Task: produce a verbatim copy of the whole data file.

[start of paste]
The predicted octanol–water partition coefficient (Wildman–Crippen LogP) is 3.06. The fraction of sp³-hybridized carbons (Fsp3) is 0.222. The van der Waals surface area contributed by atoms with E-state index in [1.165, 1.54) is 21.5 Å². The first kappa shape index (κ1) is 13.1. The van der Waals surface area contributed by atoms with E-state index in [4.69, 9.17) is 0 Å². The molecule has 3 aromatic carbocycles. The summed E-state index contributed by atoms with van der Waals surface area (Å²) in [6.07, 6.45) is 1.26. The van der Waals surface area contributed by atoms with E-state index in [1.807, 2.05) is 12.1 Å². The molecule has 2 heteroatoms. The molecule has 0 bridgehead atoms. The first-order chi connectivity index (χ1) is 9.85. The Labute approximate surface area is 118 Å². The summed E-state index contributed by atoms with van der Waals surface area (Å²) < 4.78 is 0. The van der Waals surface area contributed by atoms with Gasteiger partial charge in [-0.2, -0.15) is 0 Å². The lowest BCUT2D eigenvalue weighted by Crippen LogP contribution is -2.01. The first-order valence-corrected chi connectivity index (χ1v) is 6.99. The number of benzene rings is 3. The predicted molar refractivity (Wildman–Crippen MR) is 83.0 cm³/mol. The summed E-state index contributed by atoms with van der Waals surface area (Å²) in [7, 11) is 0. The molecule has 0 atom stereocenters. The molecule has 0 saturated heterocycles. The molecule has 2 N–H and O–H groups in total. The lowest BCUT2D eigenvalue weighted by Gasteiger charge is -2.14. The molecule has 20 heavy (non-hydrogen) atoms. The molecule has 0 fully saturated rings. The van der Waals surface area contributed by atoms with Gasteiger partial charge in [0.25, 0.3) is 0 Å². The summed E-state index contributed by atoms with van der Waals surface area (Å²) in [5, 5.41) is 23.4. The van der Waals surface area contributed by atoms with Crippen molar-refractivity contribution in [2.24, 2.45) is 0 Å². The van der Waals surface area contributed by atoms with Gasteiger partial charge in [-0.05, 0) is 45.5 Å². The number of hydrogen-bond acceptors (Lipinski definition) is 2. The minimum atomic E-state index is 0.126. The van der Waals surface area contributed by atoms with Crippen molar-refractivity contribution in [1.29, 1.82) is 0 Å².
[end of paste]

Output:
The predicted octanol–water partition coefficient (Wildman–Crippen LogP) is 3.06. The fraction of sp³-hybridized carbons (Fsp3) is 0.222. The van der Waals surface area contributed by atoms with E-state index in [1.165, 1.54) is 21.5 Å². The first kappa shape index (κ1) is 13.1. The van der Waals surface area contributed by atoms with E-state index in [4.69, 9.17) is 0 Å². The molecule has 3 aromatic carbocycles. The summed E-state index contributed by atoms with van der Waals surface area (Å²) in [6.07, 6.45) is 1.26. The van der Waals surface area contributed by atoms with E-state index in [1.807, 2.05) is 12.1 Å². The molecule has 2 heteroatoms. The molecule has 0 bridgehead atoms. The first-order chi connectivity index (χ1) is 9.85. The Labute approximate surface area is 118 Å². The summed E-state index contributed by atoms with van der Waals surface area (Å²) < 4.78 is 0. The van der Waals surface area contributed by atoms with Gasteiger partial charge in [-0.2, -0.15) is 0 Å². The lowest BCUT2D eigenvalue weighted by Crippen LogP contribution is -2.01. The first-order valence-corrected chi connectivity index (χ1v) is 6.99. The number of benzene rings is 3. The predicted molar refractivity (Wildman–Crippen MR) is 83.0 cm³/mol. The summed E-state index contributed by atoms with van der Waals surface area (Å²) in [7, 11) is 0. The molecule has 0 atom stereocenters. The molecule has 0 saturated heterocycles. The molecule has 2 N–H and O–H groups in total. The lowest BCUT2D eigenvalue weighted by Gasteiger charge is -2.14. The molecule has 20 heavy (non-hydrogen) atoms. The molecule has 0 fully saturated rings. The van der Waals surface area contributed by atoms with Gasteiger partial charge in [0.25, 0.3) is 0 Å². The summed E-state index contributed by atoms with van der Waals surface area (Å²) in [5, 5.41) is 23.4. The van der Waals surface area contributed by atoms with Crippen molar-refractivity contribution in [2.24, 2.45) is 0 Å². The van der Waals surface area contributed by atoms with Gasteiger partial charge in [-0.05, 0) is 45.5 Å². The number of hydrogen-bond acceptors (Lipinski definition) is 2. The minimum atomic E-state index is 0.126. The van der Waals surface area contributed by atoms with Crippen molar-refractivity contribution in [1.29, 1.82) is 0 Å².